Of those opportunities, expansion into new markets can arguably be one of the largest opportunities the company faced, in addition to those opportunities already mentioned regarding employee benefits and dedication to their customers. Expansion can be seen in multiple ways through opening stores in new locations and delivering new products to consumers. Any opportunity was seen by Schultz and leadership to maximize their strength of delivering outstanding coffee through reaching more consumers. This opportunity was realized by Starbucks through expanding outside their home territory in the Pacific Northwest.
Market penetration played a large part in why Starbucks has been so successful in the Pacific Northwest. From the International Encyclopedia of Hospitality Management, we find market penetration as a strategy that “seeks to increase sales of existing products or service to existing markets” (2005). Starbucks sees opportunities to increase sales to get its customers to purchase more each time they come in. Through market penetration, Starbucks strives to promote additional sales to its customer base in an effort to drive more business into its operations and away from their competitors.
Expansion was not seamless. Troubles were felt in the stores opened in Chicago in that many consumers “did not take to dark-roasted coffee” and “in winter months, customers were hesitant to go out in the wind and cold to acquire a cup of coffee” (Shah, Hawk, & Thompson, 2006, pg. C-476). As someone that lives in the Midwest, winter months can present a challenge to a number of companies in that many leave home less due to inclement weather conditions. This opportunity for Starbucks was a momentary weakness until business began to take off.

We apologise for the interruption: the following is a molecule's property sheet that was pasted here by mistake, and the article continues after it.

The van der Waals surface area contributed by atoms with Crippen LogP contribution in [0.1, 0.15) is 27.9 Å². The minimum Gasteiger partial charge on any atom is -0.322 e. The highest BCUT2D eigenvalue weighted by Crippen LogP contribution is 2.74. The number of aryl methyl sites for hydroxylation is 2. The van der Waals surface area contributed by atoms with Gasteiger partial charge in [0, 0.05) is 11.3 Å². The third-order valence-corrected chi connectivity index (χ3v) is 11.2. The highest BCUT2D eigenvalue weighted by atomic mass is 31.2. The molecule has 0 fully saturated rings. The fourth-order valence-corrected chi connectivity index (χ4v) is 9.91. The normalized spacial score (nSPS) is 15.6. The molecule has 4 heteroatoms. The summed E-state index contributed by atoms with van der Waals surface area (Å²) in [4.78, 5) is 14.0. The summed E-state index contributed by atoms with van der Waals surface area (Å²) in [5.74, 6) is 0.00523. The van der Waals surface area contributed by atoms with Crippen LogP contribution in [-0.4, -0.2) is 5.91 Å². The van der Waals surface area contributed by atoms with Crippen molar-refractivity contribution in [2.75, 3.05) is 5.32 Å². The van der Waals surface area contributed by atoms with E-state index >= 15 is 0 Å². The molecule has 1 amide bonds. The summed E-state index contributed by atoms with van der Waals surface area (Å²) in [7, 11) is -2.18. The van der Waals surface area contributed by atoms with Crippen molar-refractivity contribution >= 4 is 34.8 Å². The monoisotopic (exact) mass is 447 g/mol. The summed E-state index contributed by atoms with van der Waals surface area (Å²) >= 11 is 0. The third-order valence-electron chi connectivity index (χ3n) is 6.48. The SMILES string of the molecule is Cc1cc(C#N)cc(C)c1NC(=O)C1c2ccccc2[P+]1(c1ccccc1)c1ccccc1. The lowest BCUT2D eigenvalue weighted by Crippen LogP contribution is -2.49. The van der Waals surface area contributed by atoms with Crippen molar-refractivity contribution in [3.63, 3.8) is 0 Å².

Not only did the endeavor to expand into new regions strengthen the company, but it also lessened a company threat of competition that they had previously not competed with. While expansion was a key piece to Starbucks’ success in reaching a much larger consumer base, it also brought about a whole new world of threats to the organization. From expansion, we can see that threats came from other organizations through competition with competitors such as Dunkin Donuts. As stated by Shah, Hawk, and Thompson in our text, “Starbucks’ success was prompting a number of ambitious rivals to scale up their expansion plans” (2006, C-494).
Starbucks struck its competition, which in turn increased the threat of competition through competitors improving. Starbucks’ growth was impressive for a number of years. Colleagues of mine often discussed how Starbucks was similar to Walgreen’s or CVS, because it was always right around the corner. However, growth is not everlasting. Marcus states in our text that “initially, there is rapid growth as buyers rush to a market once a product proves successful. The penetration of the potential buyers, however, is eventually reached, causing rapid growth to level off” (2011, pg. 42).
The threat of a business slowdown was not truly felt by Starbucks until 2008. At this time, Starbucks realized that they were not truly profitable in all locations. Thus, they were forced to begin shutting down operations in some locations. Continued expansion into new markets and locations occurred for Starbucks; however, the rate of growth decreased as they begun closing more operations in 2008 than they were opening. Unfortunately, this is a threat that many operations will meet during the life of a business.
Through SWOT analysis, we can see that Starbucks is a business leader through the way that leadership is able to capitalize on opportunities through maximizing their strengths. Alternative strategies are taken and driven by Howard Schultz that improves company weaknesses to mitigate anticipated losses from competition. Schultz continues to lead Starbucks into the future with outside the box thinking that vaulted him into the lead of this company.
SWOT analysis. (2006). In Collins Dictionary of Business. Retrieved from http://www. credoreference. om/entry/collinsbus/swot_analysis Marcus, A. A. (2011). Management Strategy: Achieving Sustained Competitive Advantage 2nd ed. New York: McGraw-Hill Irwin. Shah, A. , Hawk, T. , & Thompson, A. (2006). Starbucks’ Global Quest in 2006: Is the Best Yet to Come?. Retrieved from: http://vizedhtmlcontent. next. ecollege. com/pub/content/d4f60ce0-7506-4a67-b040-9a031affbc80/Starbucks2006. 02. 15. 12. mjn. pdf Market penetration. (2005). In International Encyclopedia of Hospitality Management. Retrieved from http://www. credoreference. com/entry/esthospitality/market_penetration
Cite this Starbucks: SWOT Analysis
Starbucks: SWOT Analysis. (2017, Jan 24). Retrieved from https://graduateway.com/starbucks-swot-analysis/